60 Minutes, CMO's, foreclosure fraud, foreclosures, fraudulent foreclosures, legal standing, MERS, MERS lawsuits, Mortgage Electronic Registration System, pooling and servicing agreement, PSA, Scott Pelley

60 Minutes and the foreclosure crisis: What Sentinel readers already knew

The foreclosure crisis, MERS, issues of standing, robo-signing, fraudulent notarizations and more!

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This Sunday on “60 Minutes

As more and more Americans face mortgage foreclosure, banks’ crucial ownership documents for the properties are often unclear and are sometimes even fraudulent – a condition that’s causing lawsuits and hampering an already weak housing market. Scott Pelley reports.

Readers of The Hallmark Abstract Sentinel are well aware of the crisis that is currently consuming the housing market in the form of foreclosures that can’t get done or that may have gotten done and face reversal.

Why? It all comes down to paperwork done incorrectly and a small company in size, but huge in impact by the name of Mortgage Electronic Registration System or MERS. As we have discussed here in the past, questions have arisen concerning the rights of the party’s trying to foreclose on a property to actually do so. This is a question of legal standing.

As a result of the legal issues surrounding foreclosures the process has been slowed to a crawl and in some cases halted all together. This has had the effect of maintaining a huge shadow inventory of property’s that at some point in the future will be taken back by the lender and have to be sold.

There are additional problems that surround the investments that pooled thousands of mortgages and then sold them around the world. These were known as collateralized mortgage obligations or CMO‘s. They also went by a variety of other names as well such as mortgage backed securities. Many of these were rated AAA although they should not have been based on the mortgages inside. Due to this some holders of the investments are fighting to have the originators “buy-back” the investments, opening the originating firms up to potentially billions of dollars of exposure and losses.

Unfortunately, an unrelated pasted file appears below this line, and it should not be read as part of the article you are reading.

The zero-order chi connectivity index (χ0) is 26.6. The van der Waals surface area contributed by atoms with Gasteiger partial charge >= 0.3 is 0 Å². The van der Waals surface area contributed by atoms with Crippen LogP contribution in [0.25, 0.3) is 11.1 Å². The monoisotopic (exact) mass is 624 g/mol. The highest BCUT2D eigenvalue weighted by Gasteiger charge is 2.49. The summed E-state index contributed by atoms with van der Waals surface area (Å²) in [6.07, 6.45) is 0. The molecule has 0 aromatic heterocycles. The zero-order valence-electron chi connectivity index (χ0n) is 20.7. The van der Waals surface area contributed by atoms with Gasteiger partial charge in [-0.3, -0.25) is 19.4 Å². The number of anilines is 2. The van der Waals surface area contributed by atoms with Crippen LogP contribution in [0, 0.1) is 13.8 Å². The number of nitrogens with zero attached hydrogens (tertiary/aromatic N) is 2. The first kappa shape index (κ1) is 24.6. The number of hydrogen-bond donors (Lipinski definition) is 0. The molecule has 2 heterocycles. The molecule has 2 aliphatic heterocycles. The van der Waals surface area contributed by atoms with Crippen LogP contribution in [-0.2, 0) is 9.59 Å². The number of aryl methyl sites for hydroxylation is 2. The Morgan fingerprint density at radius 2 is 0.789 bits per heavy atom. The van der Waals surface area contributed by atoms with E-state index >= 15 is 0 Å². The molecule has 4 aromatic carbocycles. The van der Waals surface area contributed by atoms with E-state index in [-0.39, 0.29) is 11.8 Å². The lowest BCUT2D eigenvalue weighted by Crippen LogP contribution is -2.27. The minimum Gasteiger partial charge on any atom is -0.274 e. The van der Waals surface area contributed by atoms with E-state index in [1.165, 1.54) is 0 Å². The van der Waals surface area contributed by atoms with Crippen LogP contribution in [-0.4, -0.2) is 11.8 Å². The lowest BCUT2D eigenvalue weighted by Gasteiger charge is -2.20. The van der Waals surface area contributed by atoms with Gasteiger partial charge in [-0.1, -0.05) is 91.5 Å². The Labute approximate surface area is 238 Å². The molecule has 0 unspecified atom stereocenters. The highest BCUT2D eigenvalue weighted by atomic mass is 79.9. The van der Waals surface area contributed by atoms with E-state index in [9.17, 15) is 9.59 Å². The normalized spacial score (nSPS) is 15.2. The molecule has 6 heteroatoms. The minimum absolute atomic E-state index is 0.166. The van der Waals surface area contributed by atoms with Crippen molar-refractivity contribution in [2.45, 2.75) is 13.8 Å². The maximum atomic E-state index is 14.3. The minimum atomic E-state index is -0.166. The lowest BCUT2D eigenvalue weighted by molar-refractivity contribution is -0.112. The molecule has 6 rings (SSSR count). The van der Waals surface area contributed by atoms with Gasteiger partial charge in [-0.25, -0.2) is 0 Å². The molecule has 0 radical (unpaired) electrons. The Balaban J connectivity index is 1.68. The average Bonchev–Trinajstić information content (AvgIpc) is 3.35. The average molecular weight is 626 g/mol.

There are also questions over whether the structure and use of MERS with these REMICS (Real Estate Investment Conduits) was in some way was a violation of the Pooling and Servicing Agreements or PSA. This could have multiple ramifications including bringing the tax structure into question.

Hear more about the story Sunday on 60 Minutes.

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delinquent borrower, lenders, loan modifications, mortgage modifications, mortgage servicers, real estate, redefault rates

The loan modification/foreclosure debate

To modify or foreclose? That is the lenders question!

Is it better for a lender to modify or to foreclose on a delinquent borrower?

We’ve all heard the argument over whether it pays for a lender to modify the loan of an in-trouble borrower (regardless of what they are supposed to do). Does the borrower more often than not fall behind under the modified terms and re-default?

This chart from the Center for Responsible Lending shows that for the lender and for the borrower (based on a net present value analysis at various re-default rates) the modifications seem to be beneficial and should most likely be done more often.

A more detailed analysis can be found here.

commercial real estate, home sellers, new home buyers, real estate, real estate attorney, real estate transaction, residential real estate

What stuff will the buyer and the seller in a transaction need to collect?

In a real estate transaction both the buyer and the seller need to collect a lot of stuff!

There is nothing greater than the anxiety surrounding a real estate transaction for the buyer and for the seller. In order to help alleviate some of the dread entailed in the process, it would be helpful if they knew before the process even started what they will need and the information that they are going to have to collect.

In this way both they and their attorney can focus on getting the deal done in as short a period of time as possible. While this list is certainly not complete, it is a good start.